These days, most people’s first port of call when they notice something out of the ordinary or are experiencing symptoms is to look them up online. There are all kinds of health resources out there, including things like WebMD which are, to some extent, there to help us diagnose ourselves and find suitable courses of treatment for minor problems. While this works great with something trivial and easy to diagnose like poison ivy, sunburn or an insect sting, there are lots of symptoms that can relate to countless different conditions, some minor and some serious, and thinking we have found out what is wrong with us because of some web research can be quite dangerous.
Why Health Resources Online Can Give a False Sense of Security
If you have a common symptom, like stomach pain, you may look online and see that this can relate to an almost endless list of problems, many of them simple bugs that will go away in time and can be alleviated somewhat with over the counter medicines. This can make you feel like your condition is most likely to be one of these, and that you should buy some medicine and give it a few days before you start to think about going to the doctor. However, that same symptom could relate to a lot of serious problems too, many of which need to be addressed as early as possible. While the website tells you this, it is easier to believe that you’ve got one of the more minor things, which can lead to dangerous choices.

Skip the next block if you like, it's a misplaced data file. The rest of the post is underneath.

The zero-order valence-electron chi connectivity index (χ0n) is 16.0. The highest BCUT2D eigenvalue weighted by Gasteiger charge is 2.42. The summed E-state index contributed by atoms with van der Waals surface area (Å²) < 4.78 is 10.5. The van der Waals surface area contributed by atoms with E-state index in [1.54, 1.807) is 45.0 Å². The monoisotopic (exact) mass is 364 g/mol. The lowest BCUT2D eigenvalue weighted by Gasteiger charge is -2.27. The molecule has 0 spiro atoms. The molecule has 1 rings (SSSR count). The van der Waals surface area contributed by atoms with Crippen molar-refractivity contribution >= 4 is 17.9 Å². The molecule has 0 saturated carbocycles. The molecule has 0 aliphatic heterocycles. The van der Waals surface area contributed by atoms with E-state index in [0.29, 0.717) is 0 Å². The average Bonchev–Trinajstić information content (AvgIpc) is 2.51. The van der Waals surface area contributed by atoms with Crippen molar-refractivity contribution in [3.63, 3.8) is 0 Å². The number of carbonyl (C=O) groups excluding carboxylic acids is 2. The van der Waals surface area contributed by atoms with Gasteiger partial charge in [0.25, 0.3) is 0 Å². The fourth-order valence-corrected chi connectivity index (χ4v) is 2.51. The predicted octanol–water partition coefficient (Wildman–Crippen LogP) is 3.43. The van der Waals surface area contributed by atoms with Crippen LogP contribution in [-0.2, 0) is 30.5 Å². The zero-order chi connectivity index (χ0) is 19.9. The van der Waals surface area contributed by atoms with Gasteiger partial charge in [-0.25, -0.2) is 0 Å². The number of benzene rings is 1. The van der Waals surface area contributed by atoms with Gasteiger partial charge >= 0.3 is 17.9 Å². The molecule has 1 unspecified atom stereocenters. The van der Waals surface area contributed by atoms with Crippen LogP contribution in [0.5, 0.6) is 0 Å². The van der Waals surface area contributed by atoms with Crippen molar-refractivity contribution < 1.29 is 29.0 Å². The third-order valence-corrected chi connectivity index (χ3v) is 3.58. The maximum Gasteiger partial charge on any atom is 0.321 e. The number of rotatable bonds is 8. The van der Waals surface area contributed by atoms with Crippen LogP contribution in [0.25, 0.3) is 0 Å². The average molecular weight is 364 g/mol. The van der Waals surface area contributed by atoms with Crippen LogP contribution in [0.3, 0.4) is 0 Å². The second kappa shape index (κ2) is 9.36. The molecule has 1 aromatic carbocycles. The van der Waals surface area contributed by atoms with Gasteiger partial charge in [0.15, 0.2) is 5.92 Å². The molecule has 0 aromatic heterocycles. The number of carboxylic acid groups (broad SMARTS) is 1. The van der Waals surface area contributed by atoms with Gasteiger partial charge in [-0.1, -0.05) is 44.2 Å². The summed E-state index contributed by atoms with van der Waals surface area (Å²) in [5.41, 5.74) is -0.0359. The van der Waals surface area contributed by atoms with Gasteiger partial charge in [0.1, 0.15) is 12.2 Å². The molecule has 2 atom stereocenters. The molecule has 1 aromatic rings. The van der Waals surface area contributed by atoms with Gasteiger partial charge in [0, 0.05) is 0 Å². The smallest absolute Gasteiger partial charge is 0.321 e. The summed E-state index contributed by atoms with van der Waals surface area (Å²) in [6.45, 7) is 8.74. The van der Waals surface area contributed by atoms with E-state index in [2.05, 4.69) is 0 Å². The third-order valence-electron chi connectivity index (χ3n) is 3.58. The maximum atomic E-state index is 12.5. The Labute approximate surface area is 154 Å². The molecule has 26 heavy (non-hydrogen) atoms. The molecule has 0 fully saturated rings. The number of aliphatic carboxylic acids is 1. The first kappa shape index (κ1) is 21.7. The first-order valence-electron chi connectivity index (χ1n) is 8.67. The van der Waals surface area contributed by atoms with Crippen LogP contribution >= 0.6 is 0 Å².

Why Health Resources Online Can Cause Problems with Seriously Ill People
Doctors recommend that if you are diagnosed with a serious condition, for example a form of cancer, you don’t do too much research around it online. This is because there are so many complexities and differences in treatments that the more you read, the more confused you will become and you may also begin to question the decisions your own doctor has made. While questioning things is OK if it gives you peace of mind, it is important for patients to trust their doctors rather than online resources which may relate to subtly different cases.
How to Use These Resources Wisely
The best way to use health information technology on the web is to:
- Never regard them as an alternative to visiting your doctor, and if the results of your search advise you to call a doctor immediately, don’t ignore them.
- Stick to using them for advice on minor complaints where you know what you are dealing with.
- Only use well known, credible health websites for advice and information.
- If researching a serious condition you or someone you know has been diagnosed with, remember that every case is different and treat it more as background research than trying to find answers to your own case – that is your doctor’s job and you have to trust them.
- If an over the counter remedy is advised, make sure you read the label – while for most people they are safe you need to check the person who will be taking them doesn’t have a reason not to take them (for example being pregnant, too young or allergic to an ingredient).
Todd Nash is an employee at a leading company that organizes financial tech services and much more. He has a very helpful nature and he enjoys sharing his ideas through his articles.
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